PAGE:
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Thursday, Sept. 1, 2005 01:45 pm

Grape escapes

Fall is wine about Illinois time

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Believe it or not, Illinois was once a leading wine producer, supplying about a quarter of the nation’s domestic supply. Then came Prohibition, and, for obvious reasons, business dried up.

In the last 15 years, with encouragement from a state organization of grape growers and vintners, the number of Illinois wineries has increased 10-fold to more than 50, with even more expected in the next few years.

Most of the state’s vineyards and wineries are in southern Illinois, where the sandy soils and hilly terrain are conducive to viniculture, but you’ll find wineries throughout the state. Some have their own vineyards, but many buy their grapes.

In 2004 the Lounsberry family of Oakford opened the Hill Prairie Winery on the site of their fifth-generation farm, officially making it the nearest winery to Springfield. They transformed their 93-year-old barn into a wine showroom, complete with an entertainment area and a museum of Oakford-area history.

Most of the wines offered by Hill Prairie, including blended whites, blushes, and sweet reds, are made from grapes grown on the farm.

This summer the Lounsberrys began featuring live local music on Sunday afternoons, and they try to offer a murder-mystery dinner theater (with lots of good wine) about once a month. To get to Hill Prairie from Springfield, take Route 97 through Salisbury, New Salem, Petersburg, and Atterberry. The winery is on the east side of the road just before you get to Oakford. Hill Prairie is open for business 11 a.m.-6 p.m. Monday, Tuesday, Thursday, and Saturday; 11 a.m.-8 p.m. Wednesday and Friday, and noon-5 p.m. Sunday. For more information, call 217-635-9900 or go to www.hillprairiewinery.com.

• The Shawnee Hills Wine Trail Festival takes place this weekend. The festival, launched in 1995 to promote some new southern-Illinois wineries, has grown into one of the most popular wine-related events in Illinois. The seven participating wineries are close enough to each other to be visited in a one-day romp, or you can take your time and opt for a wine-soaked weekend of lollygagging. The popularity of the wineries has given rise to more bed & breakfasts, shopping stops, and other attractions resulting from extra tourists in the lower reaches of Illinois.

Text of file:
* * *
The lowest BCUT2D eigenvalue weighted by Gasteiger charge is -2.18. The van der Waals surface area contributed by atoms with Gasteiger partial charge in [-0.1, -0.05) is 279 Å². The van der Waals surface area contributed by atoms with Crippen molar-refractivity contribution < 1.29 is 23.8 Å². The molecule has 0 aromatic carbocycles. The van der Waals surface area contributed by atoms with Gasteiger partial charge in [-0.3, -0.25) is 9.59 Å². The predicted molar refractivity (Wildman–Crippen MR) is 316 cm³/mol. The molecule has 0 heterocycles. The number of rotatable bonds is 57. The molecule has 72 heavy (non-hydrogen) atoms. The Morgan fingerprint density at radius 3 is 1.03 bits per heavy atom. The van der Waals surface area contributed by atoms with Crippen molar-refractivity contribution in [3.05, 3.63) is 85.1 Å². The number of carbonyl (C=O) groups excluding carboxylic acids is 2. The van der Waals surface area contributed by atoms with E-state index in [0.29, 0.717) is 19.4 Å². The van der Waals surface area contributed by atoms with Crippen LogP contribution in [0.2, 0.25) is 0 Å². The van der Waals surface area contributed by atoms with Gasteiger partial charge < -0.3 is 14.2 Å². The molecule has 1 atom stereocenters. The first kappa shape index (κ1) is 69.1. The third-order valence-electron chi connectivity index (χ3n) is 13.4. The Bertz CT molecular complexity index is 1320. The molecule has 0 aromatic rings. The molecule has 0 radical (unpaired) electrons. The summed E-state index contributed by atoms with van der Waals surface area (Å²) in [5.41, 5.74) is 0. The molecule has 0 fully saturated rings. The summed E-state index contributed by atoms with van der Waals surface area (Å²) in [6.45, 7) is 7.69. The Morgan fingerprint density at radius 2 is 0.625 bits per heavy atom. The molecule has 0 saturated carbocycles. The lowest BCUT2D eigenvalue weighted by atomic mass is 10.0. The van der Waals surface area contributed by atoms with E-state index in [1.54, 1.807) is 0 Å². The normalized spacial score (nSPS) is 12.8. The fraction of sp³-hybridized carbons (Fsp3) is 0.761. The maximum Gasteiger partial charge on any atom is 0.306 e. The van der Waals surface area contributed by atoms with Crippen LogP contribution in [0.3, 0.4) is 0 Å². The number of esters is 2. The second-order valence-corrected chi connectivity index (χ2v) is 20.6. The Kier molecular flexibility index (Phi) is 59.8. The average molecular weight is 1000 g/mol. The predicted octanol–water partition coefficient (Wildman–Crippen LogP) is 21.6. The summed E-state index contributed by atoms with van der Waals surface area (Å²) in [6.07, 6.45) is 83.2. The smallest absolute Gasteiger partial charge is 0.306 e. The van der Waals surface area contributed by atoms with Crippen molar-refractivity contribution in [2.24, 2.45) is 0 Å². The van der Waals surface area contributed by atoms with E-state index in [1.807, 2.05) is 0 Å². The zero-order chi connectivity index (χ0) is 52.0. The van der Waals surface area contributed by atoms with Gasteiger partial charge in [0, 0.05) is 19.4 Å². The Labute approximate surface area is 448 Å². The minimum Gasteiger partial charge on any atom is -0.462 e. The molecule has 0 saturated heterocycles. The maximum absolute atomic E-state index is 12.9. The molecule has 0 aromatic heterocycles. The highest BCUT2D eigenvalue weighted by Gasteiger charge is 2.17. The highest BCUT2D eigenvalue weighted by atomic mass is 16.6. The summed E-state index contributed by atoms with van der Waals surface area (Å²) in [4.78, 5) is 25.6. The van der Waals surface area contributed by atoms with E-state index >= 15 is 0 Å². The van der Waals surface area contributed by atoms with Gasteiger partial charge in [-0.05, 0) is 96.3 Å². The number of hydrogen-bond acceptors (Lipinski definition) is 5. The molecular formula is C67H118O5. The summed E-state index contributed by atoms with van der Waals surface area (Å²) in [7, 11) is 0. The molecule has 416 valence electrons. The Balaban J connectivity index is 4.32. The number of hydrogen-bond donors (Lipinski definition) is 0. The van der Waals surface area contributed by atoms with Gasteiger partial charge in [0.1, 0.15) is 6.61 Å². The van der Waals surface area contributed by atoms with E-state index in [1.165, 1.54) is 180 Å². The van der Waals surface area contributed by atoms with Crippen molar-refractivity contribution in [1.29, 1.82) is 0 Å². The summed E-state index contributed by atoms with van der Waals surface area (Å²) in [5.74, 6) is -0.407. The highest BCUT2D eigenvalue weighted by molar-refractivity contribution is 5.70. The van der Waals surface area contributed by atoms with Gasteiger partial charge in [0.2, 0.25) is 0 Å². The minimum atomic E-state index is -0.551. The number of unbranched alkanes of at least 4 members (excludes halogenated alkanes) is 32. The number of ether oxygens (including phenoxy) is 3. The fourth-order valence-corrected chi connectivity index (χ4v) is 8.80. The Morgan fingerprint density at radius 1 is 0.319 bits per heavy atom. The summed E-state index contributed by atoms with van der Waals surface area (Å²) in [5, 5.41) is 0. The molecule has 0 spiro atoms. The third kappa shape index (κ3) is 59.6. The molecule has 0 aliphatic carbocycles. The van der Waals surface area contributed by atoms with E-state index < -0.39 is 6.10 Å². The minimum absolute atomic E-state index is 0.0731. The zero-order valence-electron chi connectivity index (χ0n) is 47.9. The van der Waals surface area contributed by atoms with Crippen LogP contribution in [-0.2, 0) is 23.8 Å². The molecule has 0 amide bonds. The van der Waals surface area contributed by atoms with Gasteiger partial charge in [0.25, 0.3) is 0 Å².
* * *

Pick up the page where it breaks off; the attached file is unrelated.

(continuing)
Participating wineries are Alto Vineyards, Blue Sky Vineyards, Hedman Orchard and Vineyards, Inheritance Valley Vineyards, Owl Creek Vineyard, Pomona Winery and Von Jakob Vineyard. The festival runs noon-6 p.m. on Saturday and Sunday, Sept. 3 and 4, but you may visit the wineries most anytime during regular business hours. Start your fun at Alto Vineyards, the oldest of the wineries, just north of Alto Pass on Highway 127. A $12 entrance fee includes a souvenir glass, wine tasting at all seven wineries, and a $5 coupon toward a bottle of wine purchased that day. For more information, call 618-893-4898, 618-893-4500, or 618-893-2623 or visit www.shawneewinetrail.com.

• Wine connoisseurs should make plans to attend the Central Illinois Wine Festival, Oct. 8 and 9 in Decatur’s Central Park. The two-day festival features displays from artists and artisans, live music, and cooking demonstrations, plus booths staffed by Illinois vintners.

For more information about the state’s wineries, visit the Illinois Grape Growers & Vintners Association Web site, www.illinoiswine.com.

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